But this leads to a big paradox. The fruit of being in Christ, of being faithful, cannot always be measured. In Galatians, we find the fruit of the Spirit is love, joy, peace, patience, kindness, goodness, faithfulness, gentleness, and self-control. I can’t take a survey of a congregation to determine how much patience we have. That’s only known by knowing someone. While fruit can be counted in some ways, such as people led to the Lord or discipling relationships, much of it is only seen by taking an up close look, like Christ did with the fig tree.

Last week, I shared about the danger of viewing God As a Means Rather Than the End. And we have must be careful that we don’t focus on simply doing things for God, and miss the importance of being consistent or steadfast in our love and devotion to Him. But the other side of the coin is that if we are faithful, there will be results of His presence in our lives.

So today, don’t settle with simply “being faithful.” Be consistent in a way that leads to fruit in your life. The best way to do that? Spend time with Jesus in prayer and Bible reading, asking the Holy Spirit to convict and encourage you. Remember, He is faithful, and He will produce fruit in your life.

Devotionals, Faith

A Means or An End?

Is God a means or an end?

Is God what I want or is God how I get what I want?

Maybe that question isn’t one that speaks to you. Maybe it’s too deep. Maybe it’s not deep enough.

But it’s one I’m wrestling with right now…

Is God what I want or is God how I get what I want?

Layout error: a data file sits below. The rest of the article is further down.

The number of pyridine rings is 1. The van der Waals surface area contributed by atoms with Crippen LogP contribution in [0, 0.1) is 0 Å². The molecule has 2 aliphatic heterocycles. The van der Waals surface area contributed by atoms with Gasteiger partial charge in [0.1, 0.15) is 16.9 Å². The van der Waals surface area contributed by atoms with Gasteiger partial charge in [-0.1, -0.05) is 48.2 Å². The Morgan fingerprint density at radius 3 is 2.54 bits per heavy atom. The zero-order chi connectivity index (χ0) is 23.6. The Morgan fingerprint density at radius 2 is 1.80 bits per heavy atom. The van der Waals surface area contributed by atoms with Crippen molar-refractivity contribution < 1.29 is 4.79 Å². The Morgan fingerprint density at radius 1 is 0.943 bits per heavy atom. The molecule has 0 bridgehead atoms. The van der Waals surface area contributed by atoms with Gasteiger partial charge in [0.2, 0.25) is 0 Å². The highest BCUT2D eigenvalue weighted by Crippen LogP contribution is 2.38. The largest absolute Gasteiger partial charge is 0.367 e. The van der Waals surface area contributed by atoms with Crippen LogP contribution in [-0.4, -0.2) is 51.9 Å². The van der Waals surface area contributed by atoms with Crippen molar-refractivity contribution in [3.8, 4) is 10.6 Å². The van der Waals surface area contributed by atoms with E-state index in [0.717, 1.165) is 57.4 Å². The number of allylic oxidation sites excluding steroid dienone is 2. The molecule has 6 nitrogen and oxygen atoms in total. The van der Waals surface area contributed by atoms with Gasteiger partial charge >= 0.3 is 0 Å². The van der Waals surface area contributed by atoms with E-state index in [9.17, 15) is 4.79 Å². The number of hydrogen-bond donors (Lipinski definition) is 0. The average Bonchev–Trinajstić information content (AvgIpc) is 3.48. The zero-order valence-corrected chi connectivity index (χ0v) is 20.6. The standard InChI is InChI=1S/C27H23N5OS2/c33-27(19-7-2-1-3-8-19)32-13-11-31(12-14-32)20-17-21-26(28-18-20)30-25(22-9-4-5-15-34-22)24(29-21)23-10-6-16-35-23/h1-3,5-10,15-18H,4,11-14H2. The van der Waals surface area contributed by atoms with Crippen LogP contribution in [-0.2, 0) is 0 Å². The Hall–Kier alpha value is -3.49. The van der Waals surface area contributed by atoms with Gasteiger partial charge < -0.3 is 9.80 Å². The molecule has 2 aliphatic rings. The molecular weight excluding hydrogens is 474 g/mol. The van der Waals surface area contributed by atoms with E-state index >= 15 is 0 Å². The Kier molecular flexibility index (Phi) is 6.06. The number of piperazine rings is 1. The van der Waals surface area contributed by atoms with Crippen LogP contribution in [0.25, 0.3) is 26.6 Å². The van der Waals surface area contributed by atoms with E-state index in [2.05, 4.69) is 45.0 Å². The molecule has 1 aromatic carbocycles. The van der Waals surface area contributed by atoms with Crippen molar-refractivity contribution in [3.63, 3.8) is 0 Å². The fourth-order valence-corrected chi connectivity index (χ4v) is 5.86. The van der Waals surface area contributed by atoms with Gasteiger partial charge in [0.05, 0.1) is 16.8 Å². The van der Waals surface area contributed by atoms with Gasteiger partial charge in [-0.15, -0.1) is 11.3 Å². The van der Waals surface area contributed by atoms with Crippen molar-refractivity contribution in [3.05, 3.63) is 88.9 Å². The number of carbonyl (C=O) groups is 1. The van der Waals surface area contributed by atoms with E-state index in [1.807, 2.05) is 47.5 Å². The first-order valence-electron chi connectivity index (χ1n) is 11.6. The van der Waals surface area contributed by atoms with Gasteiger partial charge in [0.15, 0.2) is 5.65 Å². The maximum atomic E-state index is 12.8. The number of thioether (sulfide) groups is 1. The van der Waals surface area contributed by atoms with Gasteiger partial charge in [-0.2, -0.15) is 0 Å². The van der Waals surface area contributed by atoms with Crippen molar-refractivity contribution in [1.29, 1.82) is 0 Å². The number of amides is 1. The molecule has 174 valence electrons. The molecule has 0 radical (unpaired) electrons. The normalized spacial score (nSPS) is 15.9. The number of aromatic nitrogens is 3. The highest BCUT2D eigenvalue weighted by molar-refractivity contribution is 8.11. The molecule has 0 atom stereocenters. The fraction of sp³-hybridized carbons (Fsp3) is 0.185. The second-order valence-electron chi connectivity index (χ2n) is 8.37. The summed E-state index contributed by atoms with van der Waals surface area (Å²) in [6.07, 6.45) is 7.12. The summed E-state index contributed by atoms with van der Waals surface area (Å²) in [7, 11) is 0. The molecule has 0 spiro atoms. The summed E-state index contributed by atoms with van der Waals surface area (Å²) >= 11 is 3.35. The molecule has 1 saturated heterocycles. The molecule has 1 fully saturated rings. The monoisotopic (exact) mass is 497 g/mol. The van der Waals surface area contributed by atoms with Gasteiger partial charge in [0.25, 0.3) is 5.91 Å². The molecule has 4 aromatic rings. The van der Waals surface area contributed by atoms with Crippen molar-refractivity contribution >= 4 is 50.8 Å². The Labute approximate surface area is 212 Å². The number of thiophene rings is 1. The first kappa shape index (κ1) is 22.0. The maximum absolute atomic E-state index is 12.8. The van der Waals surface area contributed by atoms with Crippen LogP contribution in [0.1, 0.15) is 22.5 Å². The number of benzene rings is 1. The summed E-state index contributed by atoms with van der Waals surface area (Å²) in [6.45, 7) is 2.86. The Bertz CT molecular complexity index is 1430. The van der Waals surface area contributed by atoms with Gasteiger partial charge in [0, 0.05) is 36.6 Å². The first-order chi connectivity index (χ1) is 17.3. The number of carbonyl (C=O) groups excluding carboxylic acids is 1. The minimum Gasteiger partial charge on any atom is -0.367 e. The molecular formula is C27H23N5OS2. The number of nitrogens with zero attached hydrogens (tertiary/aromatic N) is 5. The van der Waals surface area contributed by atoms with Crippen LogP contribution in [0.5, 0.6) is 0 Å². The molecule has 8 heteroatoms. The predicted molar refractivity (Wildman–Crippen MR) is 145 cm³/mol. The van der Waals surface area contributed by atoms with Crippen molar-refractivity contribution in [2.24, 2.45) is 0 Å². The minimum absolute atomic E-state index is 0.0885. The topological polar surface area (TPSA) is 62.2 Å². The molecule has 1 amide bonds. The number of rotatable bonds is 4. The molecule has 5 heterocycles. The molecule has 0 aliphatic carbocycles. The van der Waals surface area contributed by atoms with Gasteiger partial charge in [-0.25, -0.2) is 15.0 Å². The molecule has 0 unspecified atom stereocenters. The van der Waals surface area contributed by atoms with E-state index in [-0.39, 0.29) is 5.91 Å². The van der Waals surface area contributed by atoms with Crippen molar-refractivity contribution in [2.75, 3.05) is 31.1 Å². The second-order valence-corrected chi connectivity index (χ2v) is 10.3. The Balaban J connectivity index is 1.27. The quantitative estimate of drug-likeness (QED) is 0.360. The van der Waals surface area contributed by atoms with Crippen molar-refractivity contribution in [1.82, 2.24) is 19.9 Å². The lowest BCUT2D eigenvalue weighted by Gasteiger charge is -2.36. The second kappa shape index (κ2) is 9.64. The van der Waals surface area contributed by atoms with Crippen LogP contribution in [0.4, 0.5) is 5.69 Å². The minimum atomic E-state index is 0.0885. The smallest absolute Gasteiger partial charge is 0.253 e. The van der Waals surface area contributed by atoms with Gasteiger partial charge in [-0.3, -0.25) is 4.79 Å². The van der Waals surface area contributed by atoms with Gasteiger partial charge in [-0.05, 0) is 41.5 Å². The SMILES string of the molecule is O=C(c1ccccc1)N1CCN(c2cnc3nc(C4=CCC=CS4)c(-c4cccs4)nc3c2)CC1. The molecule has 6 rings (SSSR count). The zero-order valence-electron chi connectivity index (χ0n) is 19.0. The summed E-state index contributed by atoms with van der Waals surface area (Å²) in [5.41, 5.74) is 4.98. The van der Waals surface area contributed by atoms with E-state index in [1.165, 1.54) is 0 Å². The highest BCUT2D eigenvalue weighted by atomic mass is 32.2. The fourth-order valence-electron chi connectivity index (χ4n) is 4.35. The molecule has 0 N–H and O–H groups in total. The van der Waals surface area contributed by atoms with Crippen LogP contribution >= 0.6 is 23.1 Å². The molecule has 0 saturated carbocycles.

Do I want God? Or do I want Him to help me do something? It struck me this morning as I was reading about having an encounter with Christ that affects every part of your life. We often hear that Jesus was the example in this. He would often withdraw to quiet places so he could have an encounter with His Father. Therefore, we are told, we need to have quiet moments with God so that we too can do the works of Christ.

And doesn’t Jesus himself re-enforce this idea of God being the means to an end when he says this in John 15:5If you remain in me and I in you, you will bear much fruit; for apart from me you can do nothing (emphasis mine). Apart from Christ, I can do nothing. So therefore, I need Christ to accomplish more. I need the power of Christ to build my ministry, to raise my kids, to grow my business, to preach a good sermon, to write a good article, to cook a good meal, to build a great sandcastle.

This is the place I find myself in sometimes. God, I need your help to preach this sermon. God, I love you, help me to give work my best today. I am using God. I am manipulating, or rather, attempting to manipulate God to accommodate me… No, not merely accommodate me, but to satisfy me. I am committing idolatry. Wait, what? I desire God, so I am committing idolatry?

I sure am. What is the first commandment? To have no other gods before The Lord. In the place that I am, I have removed God from the throne. We have switched places from what ought to be. Instead of me being His servant, He is now mine. The relationship is real, but it exists to serve my wants and my needs, however noble they may be.

It is the pinnacle of arrogance. The idea that I know better than God. That my goals and ambitions are superior to His. That my needs are more important than His plan. It stops asking, “What is God’s will for me,” and insists, “God, this IS your will for me.”

God, are you enough for me? Just you. Not your power. Not even your strength… But just you. Will my heart be satisfied with you, the one who has been pursuing me? Or will I continue to delude myself with chasing after something You in Your providence could provide?

God, I need you, because apart from you I can do nothing… Apart from you, I am nothing. Apart from you, there is nothing.

God, I need you, because apart from you I can do nothing… Apart from you, I am nothing. Apart from you, there is nothing.